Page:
Archive for November, 2012

30
Nov
12

What is the biblical gospel?

One would have thought that after all these centuries the church would have arrived at a consensus in answering that important question. This is not a question that is exclusively the topic for discussion among ivory tower theologians. It is a topic that concerns the eternal destiny of sinners. Mistakes here have devastating consequences.

There are, of course, those obvious departures from the biblical gospel such as those perpetuated by the Roman Catholic message. Such departures are bound to occur once a person, group or organization adopts a standard of authority other than the Word of God. This is true whether that standard be experience, feelings, tradition or something else altogether. The departures I am talking about are perhaps a bit more subtile but nonetheless devastating to the biblical message.

The term “gospel” itself is quite easy to define. It is simply God’s good news. The difficulty arises when one inquires about the content of this good news. The specific message to which I am referring in this article is defined by the apostle Paul in 1 Corinthians 15. He wrote,

Now I would remind you, brothers, of the gospel I preached to you, which you received, in which you stand, and by which you are being saved, if you hold fast to the word I preached to you-unless you believed in vain. For I delivered to you as of first importance what I also received: that Christ died for our sins in accordance with the Scriptures, that he was buried, that he was raised on the third day in accordance with the Scriptures, and that he appeared to Cephas, then to the twelve. Then he appeared to more than five hundred brothers at one time, most of whom are still alive, though some have fallen asleep. Then he appeared to James, then to all the apostles. Last of all, as to one untimely born, he appeared also to me (1 Cor. 15: 1-8).

Still, the specifics of this statement are a bit difficult to define. First, there are occasions when the New Testament writers used the term “gospel” to refer to messages that were not the New Testament gospel at all. For example, Paul wrote in Galatians 3:8, “And the Scripture, foreseeing that God would justify the Gentiles by faith, preached the gospel beforehand to Abraham, saying, ‘In you shall all the nations be blessed.'” In Hebrews 4:2, the writer tells us, “For good news [gospel] came to us just as to them, but the message they heard did not benefit them, because they were not united by faith with those who listened.” The messages they heard were clearly messages of good news, but they cannot be identified with the message God has given us to proclaim.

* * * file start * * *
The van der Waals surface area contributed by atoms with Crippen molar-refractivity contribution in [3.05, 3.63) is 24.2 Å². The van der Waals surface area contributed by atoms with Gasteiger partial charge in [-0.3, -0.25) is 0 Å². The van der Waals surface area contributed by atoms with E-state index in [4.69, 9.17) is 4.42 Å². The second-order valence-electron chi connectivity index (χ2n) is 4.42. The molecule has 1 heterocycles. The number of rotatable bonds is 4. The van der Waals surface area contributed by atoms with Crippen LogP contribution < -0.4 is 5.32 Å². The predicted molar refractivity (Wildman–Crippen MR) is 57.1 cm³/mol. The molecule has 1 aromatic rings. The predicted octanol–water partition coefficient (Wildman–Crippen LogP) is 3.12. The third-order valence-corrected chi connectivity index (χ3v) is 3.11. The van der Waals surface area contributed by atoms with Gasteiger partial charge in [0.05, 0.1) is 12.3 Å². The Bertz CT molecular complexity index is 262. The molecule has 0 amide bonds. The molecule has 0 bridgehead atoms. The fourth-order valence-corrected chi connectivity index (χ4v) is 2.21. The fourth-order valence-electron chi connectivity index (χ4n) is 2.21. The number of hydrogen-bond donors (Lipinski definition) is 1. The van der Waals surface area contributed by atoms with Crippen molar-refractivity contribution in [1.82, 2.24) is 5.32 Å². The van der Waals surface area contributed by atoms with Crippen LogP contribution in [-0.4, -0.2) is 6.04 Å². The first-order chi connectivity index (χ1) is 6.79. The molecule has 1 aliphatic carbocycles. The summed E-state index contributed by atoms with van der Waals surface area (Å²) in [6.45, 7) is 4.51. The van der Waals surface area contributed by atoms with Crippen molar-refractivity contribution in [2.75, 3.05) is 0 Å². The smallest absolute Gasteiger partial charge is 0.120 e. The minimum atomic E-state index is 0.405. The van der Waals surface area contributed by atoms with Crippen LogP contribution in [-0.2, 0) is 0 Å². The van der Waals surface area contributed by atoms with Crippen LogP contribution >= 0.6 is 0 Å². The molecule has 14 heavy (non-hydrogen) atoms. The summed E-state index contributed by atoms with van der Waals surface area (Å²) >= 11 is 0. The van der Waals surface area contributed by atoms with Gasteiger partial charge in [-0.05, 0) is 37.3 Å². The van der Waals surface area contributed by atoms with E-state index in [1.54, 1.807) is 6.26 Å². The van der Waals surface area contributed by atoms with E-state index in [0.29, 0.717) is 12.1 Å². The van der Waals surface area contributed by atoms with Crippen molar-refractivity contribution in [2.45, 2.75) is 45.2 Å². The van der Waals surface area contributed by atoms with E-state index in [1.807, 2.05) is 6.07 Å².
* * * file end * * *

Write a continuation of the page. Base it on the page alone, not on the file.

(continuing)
Also, Paul does not elucidate in this statement what he means by “. . . .that Christ died for our sins. . . .” Does he merely mean Christ died to forgive our sins, or does he mean he died to deliver us from our sins altogether? I believe other passages make it clear he referred to the latter. Justification is not full-orbed “salvation.” It is only one aspect of that redemptive work Jesus has accomplished.

Before we consider the content and concern of that message, perhaps it would be helpful to consider the question negatively. There are several erroneous concepts we should dismiss out of hand. For example, the gospel is not “Jesus died for you. If you will only open your heart and let him come in, God will take you to heaven when you die.” You will search the New Testament Scriptures in vain to find any gospel preacher proclaiming such a message. This message is deficient at a number of points.

First, it makes the issue in salvation whether sinners will accept Jesus. In reality, the issue is whether he will accept sinners. That may sound strange to you if you were brought up in a modern evangelical church. You may have been led to believe that somehow God at least owes everyone a chance to be saved. Of course, he will accept sinners because that is his job. All sinners must do is give Jesus a chance. You may recall a situation recorded in John 2 in which many believed on Jesus because they had seen the miracles he had done, but Jesus did not commit himself to them. In other words, they accepted him, but he didn’t accept them.

Second, nowhere in the New Testament is a crowd of sinners told indiscriminately, “Jesus died for you.” The gospel is, “Jesus died for sinners.” By his sacrificial death, he has accomplished the salvation of the most guilty sinner who will believe God’s promise. The message is, “All things are now ready; come to the feast.” Sinners need not bring anything to him but their sins. As Horatius Bonar wrote, “That [my sin] is the only thing I can truly call my own.”